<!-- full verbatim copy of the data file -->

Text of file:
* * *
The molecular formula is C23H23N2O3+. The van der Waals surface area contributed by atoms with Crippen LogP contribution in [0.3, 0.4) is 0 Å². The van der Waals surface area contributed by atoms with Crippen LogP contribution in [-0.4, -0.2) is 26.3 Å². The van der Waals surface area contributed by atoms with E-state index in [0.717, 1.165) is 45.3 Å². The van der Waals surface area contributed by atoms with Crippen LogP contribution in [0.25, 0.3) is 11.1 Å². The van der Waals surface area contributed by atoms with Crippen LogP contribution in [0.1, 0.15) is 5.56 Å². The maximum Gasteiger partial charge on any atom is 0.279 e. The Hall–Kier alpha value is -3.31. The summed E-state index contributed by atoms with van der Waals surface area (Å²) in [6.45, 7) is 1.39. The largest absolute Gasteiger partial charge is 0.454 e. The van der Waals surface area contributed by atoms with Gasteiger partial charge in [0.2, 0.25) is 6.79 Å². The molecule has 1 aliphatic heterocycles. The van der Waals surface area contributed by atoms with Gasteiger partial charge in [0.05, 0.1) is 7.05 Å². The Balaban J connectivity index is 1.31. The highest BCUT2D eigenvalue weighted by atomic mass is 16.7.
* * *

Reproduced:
The molecular formula is C23H23N2O3+. The van der Waals surface area contributed by atoms with Crippen LogP contribution in [0.3, 0.4) is 0 Å². The van der Waals surface area contributed by atoms with Crippen LogP contribution in [-0.4, -0.2) is 26.3 Å². The van der Waals surface area contributed by atoms with E-state index in [0.717, 1.165) is 45.3 Å². The van der Waals surface area contributed by atoms with Crippen LogP contribution in [0.25, 0.3) is 11.1 Å². The van der Waals surface area contributed by atoms with Crippen LogP contribution in [0.1, 0.15) is 5.56 Å². The maximum Gasteiger partial charge on any atom is 0.279 e. The Hall–Kier alpha value is -3.31. The summed E-state index contributed by atoms with van der Waals surface area (Å²) in [6.45, 7) is 1.39. The largest absolute Gasteiger partial charge is 0.454 e. The van der Waals surface area contributed by atoms with Gasteiger partial charge in [0.2, 0.25) is 6.79 Å². The molecule has 1 aliphatic heterocycles. The van der Waals surface area contributed by atoms with Gasteiger partial charge in [0.05, 0.1) is 7.05 Å². The Balaban J connectivity index is 1.31. The highest BCUT2D eigenvalue weighted by atomic mass is 16.7.